I am in total agreement with Reich’s assessment of our global economy entering into a Technological Revolution. I am in total agreement with him on the need to focus on education. I think he falls woefully short in his analysis of the glaring holes in our urban settings, and the costs these holes are incurring on our social fabric and nation as a whole. Regrettably, not unlike the Obama administration remaining beholden to the UAW in the ongoing developments within the automotive industry, Reich is also beholden to the strong, liberal base within the teachers’ unions. As such, he lacks the courage to prescribe the necessary medication to address our national urban education plight. Our nation deserves better.

LD

The Future of America

Posted by Larry Doyle on May 29th, 2009 2:19 PM |

On this historic day in which the government of the United States of America is on the doorstep of taking a majority equity stake in General Motors, I thought it may be prudent to address manufacturing in America.

To that end, former Clinton administration Secretary of Labor Robert Reich provides highly insightful commentary at Wall Street Pit: The Future of Manufacturing, GM, and American Workers (part I).

As we wonder what the future of our automotive manufacturing industry may look like as well as manufacturing in general, I strongly recommend we take Reich’s words to heart. Let’s take a round trip as we review the dynamics of the Industrial Revolution and the road ahead:

What’s the Administration’s specific aim in bailing out GM? I’ll give you my theory later.

For now, though, some background. First and most broadly, it doesn’t make sense for America to try to maintain or enlarge manufacturing as a portion of the economy. Even if the U.S. were to seal its borders and bar any manufactured goods from coming in from abroad–something I don’t recommend–we’d still be losing manufacturing jobs. That’s mainly because of technology.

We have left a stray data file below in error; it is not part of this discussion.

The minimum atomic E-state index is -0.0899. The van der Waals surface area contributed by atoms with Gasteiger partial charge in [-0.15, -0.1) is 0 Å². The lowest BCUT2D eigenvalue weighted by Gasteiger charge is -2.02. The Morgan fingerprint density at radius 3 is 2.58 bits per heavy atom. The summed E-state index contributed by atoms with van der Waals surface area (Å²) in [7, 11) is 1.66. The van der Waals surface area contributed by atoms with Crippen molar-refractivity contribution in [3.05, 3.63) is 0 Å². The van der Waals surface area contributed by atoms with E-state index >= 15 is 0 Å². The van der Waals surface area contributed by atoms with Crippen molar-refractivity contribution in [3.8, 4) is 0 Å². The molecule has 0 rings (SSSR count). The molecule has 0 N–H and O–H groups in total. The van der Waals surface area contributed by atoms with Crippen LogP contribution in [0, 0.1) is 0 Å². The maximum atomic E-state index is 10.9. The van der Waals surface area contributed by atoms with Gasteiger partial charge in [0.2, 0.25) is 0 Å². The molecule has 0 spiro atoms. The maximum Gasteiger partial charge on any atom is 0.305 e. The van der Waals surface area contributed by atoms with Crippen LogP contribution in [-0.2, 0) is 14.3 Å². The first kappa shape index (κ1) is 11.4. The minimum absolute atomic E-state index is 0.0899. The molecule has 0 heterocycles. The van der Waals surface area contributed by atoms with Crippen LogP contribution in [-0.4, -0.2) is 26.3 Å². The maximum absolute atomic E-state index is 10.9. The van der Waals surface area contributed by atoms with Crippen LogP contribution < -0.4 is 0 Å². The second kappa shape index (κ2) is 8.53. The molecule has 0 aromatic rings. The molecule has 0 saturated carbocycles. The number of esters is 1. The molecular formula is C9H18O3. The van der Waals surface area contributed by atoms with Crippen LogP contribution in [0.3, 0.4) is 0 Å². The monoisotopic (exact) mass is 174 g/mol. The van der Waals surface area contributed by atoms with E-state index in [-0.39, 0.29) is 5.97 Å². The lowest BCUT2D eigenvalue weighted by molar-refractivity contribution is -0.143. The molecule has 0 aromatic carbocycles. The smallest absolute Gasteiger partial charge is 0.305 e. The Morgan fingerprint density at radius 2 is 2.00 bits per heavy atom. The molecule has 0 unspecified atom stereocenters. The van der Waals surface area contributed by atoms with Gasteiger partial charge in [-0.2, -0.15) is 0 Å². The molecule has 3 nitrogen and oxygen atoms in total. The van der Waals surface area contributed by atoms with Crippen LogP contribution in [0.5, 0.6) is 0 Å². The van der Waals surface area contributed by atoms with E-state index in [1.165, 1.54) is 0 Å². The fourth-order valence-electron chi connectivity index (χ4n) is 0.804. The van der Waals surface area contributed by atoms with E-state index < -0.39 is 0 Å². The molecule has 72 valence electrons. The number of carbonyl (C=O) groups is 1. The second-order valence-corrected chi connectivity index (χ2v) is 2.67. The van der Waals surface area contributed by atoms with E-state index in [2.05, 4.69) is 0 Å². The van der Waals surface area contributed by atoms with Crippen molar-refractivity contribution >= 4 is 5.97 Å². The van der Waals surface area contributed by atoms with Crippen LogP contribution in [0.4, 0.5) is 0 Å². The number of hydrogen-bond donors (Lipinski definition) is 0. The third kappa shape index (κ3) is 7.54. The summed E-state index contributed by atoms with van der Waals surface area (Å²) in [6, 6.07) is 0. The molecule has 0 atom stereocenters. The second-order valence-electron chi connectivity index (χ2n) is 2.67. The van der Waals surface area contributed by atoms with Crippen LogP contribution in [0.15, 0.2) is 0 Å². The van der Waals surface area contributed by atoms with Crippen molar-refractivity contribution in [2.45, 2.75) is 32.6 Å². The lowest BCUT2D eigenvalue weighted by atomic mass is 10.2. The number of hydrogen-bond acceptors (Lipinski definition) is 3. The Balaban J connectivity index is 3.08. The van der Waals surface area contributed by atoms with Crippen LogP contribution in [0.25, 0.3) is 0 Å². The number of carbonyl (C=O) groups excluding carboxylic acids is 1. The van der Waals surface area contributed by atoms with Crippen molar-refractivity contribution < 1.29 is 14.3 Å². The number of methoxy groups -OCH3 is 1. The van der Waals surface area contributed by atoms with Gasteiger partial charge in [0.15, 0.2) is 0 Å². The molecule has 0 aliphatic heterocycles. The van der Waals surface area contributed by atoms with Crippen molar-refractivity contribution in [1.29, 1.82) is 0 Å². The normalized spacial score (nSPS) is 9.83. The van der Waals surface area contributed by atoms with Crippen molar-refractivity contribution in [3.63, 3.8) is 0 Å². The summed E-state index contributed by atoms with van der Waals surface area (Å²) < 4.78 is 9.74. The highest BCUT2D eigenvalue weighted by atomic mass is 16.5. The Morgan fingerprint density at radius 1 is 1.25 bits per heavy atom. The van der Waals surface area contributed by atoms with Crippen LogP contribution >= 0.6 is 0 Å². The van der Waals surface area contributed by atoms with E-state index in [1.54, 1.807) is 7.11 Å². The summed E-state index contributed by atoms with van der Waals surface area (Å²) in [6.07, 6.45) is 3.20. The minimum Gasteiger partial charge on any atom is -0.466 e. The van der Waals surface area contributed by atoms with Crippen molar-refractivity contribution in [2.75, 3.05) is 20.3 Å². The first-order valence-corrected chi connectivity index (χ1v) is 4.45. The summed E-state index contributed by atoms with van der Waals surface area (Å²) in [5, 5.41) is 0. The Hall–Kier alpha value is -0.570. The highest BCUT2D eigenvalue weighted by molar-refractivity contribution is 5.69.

When we think of manufacturing jobs, we tend to imagine old-time assembly lines populated by millions of blue-collar workers who had well-paying jobs with good benefits. But that picture no longer describes most manufacturing. I recently toured a U.S. factory containing two employees and 400 computerized robots.
The two live people sat in front of computer screens and instructed the robots. In a few years this factory won’t have a single employee on site, except for an occasional visiting technician who repairs and upgrades the robots.

Factory jobs are vanishing all over the world. Even China is losing them. The Chinese are doing more manufacturing than ever, but they’re also becoming far more efficient at it. They’ve shuttered most of the old state-run factories. Their new factories are chock full of automated and computerized machines. As a result, they don’t need as many manufacturing workers as before.

Economists at Alliance Capital Management took a look at employment trends in twenty large economies and found that between 1995 and 2002–before the asset bubble and subsequent bust–twenty-two million manufacturing jobs disappeared. The United States wasn’t even the biggest loser. We lost about 11% of our manufacturing jobs in that period, but the Japanese lost 16% of theirs. Even developing nations lost factory jobs: Brazil suffered a 20% decline, and China had a 15% drop.

I’m fairly certain this message is not one commonly promoted by our media. I believe we strictly hear how our manufacturing jobs are purely shipped overseas and especially to developing countries. (more…)






Recent Posts


ECONOMIC ALL-STARS


Archives